On record: Rupert Marshall-Luck, Duncan Honeybourne – Parry: The Wanderer – Complete works for violin and piano

 

 

 

 

 

 

 

 

 

 

 

 

Rupert Marshall-Luck (violin), Duncan Honeybourne (piano)

Parry
Suite no.2 in F major (1907)
Twelve Short Pieces for Violin and Piano: Set 1 (1894)
Violin Sonata no.1 in F major Op.80
Miniatures for Violin and Piano
Sonata in D Minor for violin and piano (1875)
Freundschaftslieder (1872)
Twelve Short Pieces for Violin and Piano: Set 2 (1894)
Partita in D minor (1873)
Miniatures for Violin and Piano
Fantasie-Sonata in Einem Satz für Violine und Clavier (1878)
Suite no.1 in D major for violin and piano (1907)
Twelve Short Pieces for Violin and Piano: Set 3 (1894)
Two Early Pieces (‘Written at Weston for Ernst to play on his Violin’) (1863)
Miniatures for violin and piano
Sonata in D major for piano and violin (1888)

EM Records EMRCD050-52 [three discs, 164’19”]

Recorded 28-30 April 2016, Potton Hall, Westleton, Suffolk

Producer Matthew Bennett
Engineer Dave Rowell

Reviewed by Richard Whitehouse

What’s the story?

EM Records issues one of its most important releases to date, the complete works for violin and piano by Hubert Parry – the centenary of whose death occurred on October 7th last year – in what is a notable addition to the expanding discography of this still-neglected composer.

What’s the music like?

Parry’s output for violin and piano falls into two types. Firstly, shorter pieces equivalent to the French morceau or German album-blatt have been collated as the 10 Miniatures (not the composer’s title). Probably dating from his later years though never published in his lifetime, they present no great difficulties for players or listeners and were likely intended for domestic music-making. Also in this category come the Two Early Pieces, the teenage composer demonstrating an ambition that only just exceeds his technical skill at this juncture.

More advanced are the remaining short pieces, of which the Freundschaftslieder marks his early engagement with the early-Romanticism of Schubert and Mendelssohn. These four surviving (out of five) pieces unfold as a sequence of gradually intensifying expression, set in motion by the wistful poise of ‘The confidence of love’. Collated in 1894, the 12 Short Pieces were published in three sets of four – of which the exquisite ‘Idyll’ (Set 1 No 1), the eloquent ‘Romance’ (2/2) and ingratiating ‘Envoi’ (3/4) ought to find favour as frequent encore items.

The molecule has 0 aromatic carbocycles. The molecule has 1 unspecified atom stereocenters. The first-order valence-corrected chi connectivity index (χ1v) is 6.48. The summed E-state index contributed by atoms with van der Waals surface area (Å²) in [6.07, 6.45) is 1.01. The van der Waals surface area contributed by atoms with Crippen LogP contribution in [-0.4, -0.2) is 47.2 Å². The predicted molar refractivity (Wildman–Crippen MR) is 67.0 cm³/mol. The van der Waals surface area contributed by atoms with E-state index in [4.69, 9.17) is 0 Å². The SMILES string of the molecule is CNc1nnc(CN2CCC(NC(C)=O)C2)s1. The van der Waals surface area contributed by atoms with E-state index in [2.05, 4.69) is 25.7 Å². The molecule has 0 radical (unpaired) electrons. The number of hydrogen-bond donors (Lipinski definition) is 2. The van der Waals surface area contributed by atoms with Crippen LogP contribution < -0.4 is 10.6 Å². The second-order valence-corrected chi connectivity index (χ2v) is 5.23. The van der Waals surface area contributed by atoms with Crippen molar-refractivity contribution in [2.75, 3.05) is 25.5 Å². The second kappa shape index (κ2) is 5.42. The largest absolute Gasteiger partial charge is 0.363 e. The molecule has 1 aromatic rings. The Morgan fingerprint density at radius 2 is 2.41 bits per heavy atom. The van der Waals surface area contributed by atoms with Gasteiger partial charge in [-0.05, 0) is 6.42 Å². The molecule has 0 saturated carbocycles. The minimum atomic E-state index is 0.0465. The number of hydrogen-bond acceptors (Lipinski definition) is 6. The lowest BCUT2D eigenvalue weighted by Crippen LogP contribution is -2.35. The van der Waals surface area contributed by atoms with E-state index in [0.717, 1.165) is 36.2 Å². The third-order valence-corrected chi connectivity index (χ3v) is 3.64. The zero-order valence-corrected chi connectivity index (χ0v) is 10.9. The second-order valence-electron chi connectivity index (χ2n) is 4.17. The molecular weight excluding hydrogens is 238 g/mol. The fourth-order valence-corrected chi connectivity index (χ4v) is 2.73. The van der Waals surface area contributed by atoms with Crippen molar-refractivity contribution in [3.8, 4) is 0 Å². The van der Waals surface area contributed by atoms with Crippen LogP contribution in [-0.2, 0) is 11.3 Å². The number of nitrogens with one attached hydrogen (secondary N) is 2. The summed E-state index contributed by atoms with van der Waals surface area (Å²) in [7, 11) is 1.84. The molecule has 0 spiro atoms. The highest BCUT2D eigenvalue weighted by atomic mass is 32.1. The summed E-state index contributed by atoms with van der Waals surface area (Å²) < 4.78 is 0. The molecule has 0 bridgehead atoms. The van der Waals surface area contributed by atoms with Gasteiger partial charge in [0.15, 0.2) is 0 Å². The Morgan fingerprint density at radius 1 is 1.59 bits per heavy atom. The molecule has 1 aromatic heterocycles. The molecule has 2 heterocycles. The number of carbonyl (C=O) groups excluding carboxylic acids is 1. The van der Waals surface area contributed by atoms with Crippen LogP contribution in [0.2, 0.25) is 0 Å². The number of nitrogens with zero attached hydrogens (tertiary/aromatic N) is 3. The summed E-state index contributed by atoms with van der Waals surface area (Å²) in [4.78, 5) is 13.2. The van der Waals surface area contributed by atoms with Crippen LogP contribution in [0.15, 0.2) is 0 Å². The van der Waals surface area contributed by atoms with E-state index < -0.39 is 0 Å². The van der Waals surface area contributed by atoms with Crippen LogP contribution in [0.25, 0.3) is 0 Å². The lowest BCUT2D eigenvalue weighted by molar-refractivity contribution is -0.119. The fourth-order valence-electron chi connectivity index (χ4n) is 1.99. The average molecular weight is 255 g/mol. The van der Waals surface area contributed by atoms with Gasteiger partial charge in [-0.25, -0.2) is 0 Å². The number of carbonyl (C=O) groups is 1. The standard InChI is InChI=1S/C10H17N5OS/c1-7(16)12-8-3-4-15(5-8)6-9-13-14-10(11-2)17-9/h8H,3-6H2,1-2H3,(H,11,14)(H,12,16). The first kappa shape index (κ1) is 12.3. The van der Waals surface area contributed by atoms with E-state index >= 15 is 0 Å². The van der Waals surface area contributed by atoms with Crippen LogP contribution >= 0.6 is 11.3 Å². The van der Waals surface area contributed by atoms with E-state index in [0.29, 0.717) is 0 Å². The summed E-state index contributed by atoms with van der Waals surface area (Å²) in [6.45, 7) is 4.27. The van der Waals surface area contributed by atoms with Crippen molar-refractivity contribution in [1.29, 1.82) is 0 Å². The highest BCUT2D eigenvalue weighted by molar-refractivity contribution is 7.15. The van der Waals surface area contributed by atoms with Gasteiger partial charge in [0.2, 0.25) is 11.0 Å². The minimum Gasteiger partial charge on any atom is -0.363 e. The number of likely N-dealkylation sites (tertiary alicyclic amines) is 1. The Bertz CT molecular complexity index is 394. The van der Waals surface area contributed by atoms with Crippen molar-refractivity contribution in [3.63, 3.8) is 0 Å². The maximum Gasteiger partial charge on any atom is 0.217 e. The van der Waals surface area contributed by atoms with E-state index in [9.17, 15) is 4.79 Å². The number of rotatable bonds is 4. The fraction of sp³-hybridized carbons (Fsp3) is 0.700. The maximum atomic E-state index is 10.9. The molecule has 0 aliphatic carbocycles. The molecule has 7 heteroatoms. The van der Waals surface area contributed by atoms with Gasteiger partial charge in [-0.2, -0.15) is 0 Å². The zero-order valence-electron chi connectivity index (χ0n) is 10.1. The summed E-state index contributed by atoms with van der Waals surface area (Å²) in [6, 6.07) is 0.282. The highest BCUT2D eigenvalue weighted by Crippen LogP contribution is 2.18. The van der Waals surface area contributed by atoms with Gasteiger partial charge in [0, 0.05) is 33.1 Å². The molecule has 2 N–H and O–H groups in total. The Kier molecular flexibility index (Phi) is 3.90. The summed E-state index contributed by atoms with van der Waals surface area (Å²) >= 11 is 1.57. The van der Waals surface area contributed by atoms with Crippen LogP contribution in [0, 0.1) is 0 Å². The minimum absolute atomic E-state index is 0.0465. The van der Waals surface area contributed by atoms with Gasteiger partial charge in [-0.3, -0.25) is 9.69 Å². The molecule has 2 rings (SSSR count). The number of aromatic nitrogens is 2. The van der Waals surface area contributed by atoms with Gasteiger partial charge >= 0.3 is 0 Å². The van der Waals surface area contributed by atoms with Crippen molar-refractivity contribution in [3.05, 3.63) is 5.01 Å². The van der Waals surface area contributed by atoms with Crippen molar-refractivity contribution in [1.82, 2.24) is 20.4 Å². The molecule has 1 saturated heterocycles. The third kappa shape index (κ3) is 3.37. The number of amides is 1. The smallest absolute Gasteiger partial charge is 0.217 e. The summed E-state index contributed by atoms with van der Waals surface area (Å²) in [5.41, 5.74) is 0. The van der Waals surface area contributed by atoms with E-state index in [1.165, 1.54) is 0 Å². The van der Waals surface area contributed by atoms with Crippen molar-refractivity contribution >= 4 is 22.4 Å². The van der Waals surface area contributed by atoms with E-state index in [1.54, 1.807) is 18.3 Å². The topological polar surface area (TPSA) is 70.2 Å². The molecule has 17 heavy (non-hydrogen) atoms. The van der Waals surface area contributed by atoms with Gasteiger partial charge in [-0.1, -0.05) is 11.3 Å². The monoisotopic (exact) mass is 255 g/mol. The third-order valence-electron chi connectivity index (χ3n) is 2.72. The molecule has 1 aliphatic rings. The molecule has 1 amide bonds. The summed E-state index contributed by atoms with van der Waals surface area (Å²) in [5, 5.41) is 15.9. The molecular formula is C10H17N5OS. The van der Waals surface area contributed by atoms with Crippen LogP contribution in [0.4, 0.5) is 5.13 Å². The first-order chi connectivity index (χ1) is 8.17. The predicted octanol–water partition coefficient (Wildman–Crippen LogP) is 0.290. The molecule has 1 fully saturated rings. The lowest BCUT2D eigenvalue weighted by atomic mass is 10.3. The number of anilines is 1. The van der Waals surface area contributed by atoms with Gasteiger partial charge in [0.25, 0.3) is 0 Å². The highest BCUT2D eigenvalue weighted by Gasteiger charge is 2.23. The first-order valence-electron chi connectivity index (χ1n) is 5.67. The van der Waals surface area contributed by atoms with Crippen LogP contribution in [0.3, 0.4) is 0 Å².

The larger works are all direct and substantial engagements with the legacies of Schumann and Brahms. Bach, even, in the Partita in D minor, though these six movements only approximate to Baroque archetypes – with Parry cutting loose in a teasingly ironic Bourées fantastiques then animated Passepied en rondo. If the Sonata in D minoris a little too indebted to its models, for all its technical mastery and purposeful virtuosity, the Sonata in D ranks among his finest achievements in its formal focus and expressive impetus.

Equally engaging is the Fantasie-Sonate in B, not least for the skill with which Parry integrates its four contrasted sections into a single movement whose emotional breadth looks forward to his last orchestral works. Both published in 1907 though originating much earlier, the Suites are more relaxed in manner while being typical of their composer’s maturity; for which sample either fourth movement – the Suite in D’s tonally questing Dialogue, or the Suite in F’s harmonically subtle Retrospective with its evocative recalling of earlier ideas.

Does it all work?

Yes, not least because of the performers – Rupert Marshall-Luck endowing violin lines with real flexibility and Duncan Honeybourne ensuring some densely chorded piano parts never feel overbearing; both players overcoming any tendency to registral or rhythmic uniformity. Not all this music was unrecorded: Erich Gruenberg tackled the Sonata in D, Fantasie-Sonate and 12 Short Pieces in 1985 (Hyperion), while Marshall-Luck set down the three sonatas only a decade ago (Radegund), but the present accounts set new standards for these works overall.

Is it recommended?

Indeed. The sound offers a realistic perspective on this difficult medium, with detailed notes about each piece (by Jeremy Dibble?). Along with the string quartets (MPR) and piano trios (Hyperion), almost all of Parry’s chamber output is now available in authoritative recordings.

Further listening

You can listen to this new release on Spotify:

Further reading

You can read more about the release on the EM Recordings website, and for more information on the two performers, visit the websites of Rupert Marshall-Luck and Duncan Honeybourne respectively.